Agincourt Places

Learn about places associated with the Battle of Agincourt.


A few articles to whet your appetite:

Myths and Cobblers

By Stephen Cooper In the great St Crispin’s Day speech, Shakespeare’s Henry V tells his followers: ‘He that outlives this day, and comes safe home, Will stand a tip-toe when this day is nam’d, And rouse him at the name of Crispian.’ In fact, the English casualties at Agincourt were light, and there must have been many who ‘came safe home’. There are certainly many myths and legends about these men. One of them concerns Sir Piers Legh of Lyme Hall in Cheshire. He undoubtedly fought at Agincourt, but it...
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The Château de Tramecourt

By Professor Anne Curry Burgundian accounts of the battle have the French drawing up their troops between two areas of woodland, one close to Azincourt, the other to Tramecourt. They also claim that Henry sent a group of archers ‘towards Tramecourt to a meadow close to where the vanguard of the French were positioned’. Tramecourt is not mentioned in in any other French accounts or in any English narratives of the battle of the fifteenth century. By at least the early nineteenth century the area between Azincourt and Tramecourt was...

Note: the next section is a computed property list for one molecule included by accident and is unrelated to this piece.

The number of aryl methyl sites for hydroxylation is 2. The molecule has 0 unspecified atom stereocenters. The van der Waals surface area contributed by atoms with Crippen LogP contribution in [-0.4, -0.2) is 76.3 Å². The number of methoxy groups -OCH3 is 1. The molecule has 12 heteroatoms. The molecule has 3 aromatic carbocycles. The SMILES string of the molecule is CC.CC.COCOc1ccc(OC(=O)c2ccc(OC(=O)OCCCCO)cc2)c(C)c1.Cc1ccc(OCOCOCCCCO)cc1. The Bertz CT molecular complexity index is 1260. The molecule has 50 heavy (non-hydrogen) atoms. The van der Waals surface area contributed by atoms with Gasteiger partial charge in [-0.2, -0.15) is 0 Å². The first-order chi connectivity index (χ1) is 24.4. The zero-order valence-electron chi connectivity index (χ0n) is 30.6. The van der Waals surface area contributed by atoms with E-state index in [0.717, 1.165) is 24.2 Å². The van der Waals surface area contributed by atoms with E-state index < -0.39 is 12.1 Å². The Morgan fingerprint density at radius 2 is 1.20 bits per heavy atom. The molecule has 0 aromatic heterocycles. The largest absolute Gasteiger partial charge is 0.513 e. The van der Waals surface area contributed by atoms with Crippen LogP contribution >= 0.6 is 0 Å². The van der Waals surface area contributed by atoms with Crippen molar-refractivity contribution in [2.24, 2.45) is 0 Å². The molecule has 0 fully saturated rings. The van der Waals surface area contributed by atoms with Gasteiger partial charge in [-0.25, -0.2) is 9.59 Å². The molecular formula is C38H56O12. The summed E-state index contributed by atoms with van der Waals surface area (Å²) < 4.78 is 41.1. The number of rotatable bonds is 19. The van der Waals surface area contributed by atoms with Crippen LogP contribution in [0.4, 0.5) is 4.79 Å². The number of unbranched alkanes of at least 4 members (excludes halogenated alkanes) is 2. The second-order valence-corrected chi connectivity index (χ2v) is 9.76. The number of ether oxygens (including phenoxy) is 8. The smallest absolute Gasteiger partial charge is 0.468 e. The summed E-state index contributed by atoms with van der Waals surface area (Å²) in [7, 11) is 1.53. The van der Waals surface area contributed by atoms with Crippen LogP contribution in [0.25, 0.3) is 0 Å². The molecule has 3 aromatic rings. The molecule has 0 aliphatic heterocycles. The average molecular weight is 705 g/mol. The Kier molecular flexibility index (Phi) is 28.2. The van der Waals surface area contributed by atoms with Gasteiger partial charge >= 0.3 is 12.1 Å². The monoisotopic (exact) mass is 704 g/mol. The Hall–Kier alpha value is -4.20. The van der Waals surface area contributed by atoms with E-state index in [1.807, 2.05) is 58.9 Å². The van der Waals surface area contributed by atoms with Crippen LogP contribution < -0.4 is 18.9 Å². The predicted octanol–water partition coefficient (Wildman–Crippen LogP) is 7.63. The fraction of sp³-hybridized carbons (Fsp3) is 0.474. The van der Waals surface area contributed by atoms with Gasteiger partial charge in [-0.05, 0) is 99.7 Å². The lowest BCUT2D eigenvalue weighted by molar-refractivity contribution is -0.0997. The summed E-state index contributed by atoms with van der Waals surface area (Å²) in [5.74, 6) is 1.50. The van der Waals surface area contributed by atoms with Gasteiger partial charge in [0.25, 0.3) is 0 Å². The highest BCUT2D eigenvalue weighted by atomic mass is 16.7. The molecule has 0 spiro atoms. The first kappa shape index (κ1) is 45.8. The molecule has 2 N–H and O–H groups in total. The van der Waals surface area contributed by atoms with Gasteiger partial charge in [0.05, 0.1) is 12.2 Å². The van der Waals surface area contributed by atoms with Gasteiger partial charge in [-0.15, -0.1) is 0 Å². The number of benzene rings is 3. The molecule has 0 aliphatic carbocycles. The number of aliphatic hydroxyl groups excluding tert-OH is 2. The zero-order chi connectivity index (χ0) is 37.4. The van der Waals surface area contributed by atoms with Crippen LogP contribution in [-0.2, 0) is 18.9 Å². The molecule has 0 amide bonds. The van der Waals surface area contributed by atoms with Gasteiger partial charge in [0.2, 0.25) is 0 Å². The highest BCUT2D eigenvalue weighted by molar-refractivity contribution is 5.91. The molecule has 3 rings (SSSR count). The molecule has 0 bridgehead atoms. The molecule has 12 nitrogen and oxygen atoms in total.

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Fotheringhay, Northants

Simon Leach The highest ranking English casualty at Agincourt was Edward, Duke of York, who commanded the right wing.  He is buried in the church of St Mary and All Saints, Fotheringhay, Northamptonshire, which is the resting place of several members of the York family whose principal seat was the nearby Fotheringhay Castle. The building was originally much a larger collegiate foundation but, following the dissolution, only the nave was retained for use as the parish church. The York tombs, which were originally in the choir and lady chapel,  were...
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Simon Leach Henry V was born in the tower above the gatehouse of Monmouth Castle in 1386.  Various works of reference do not agree on the exact date but at the time of his birth it was not significant as it was not expected that he would one day be king. The castle belonged to his grandfather, John of Gaunt, and his father, Henry Bolingbroke, was hunting in the nearby Forest of Dean. Of the castle, parts of the tower and of the great hall remain. The visitor will find...
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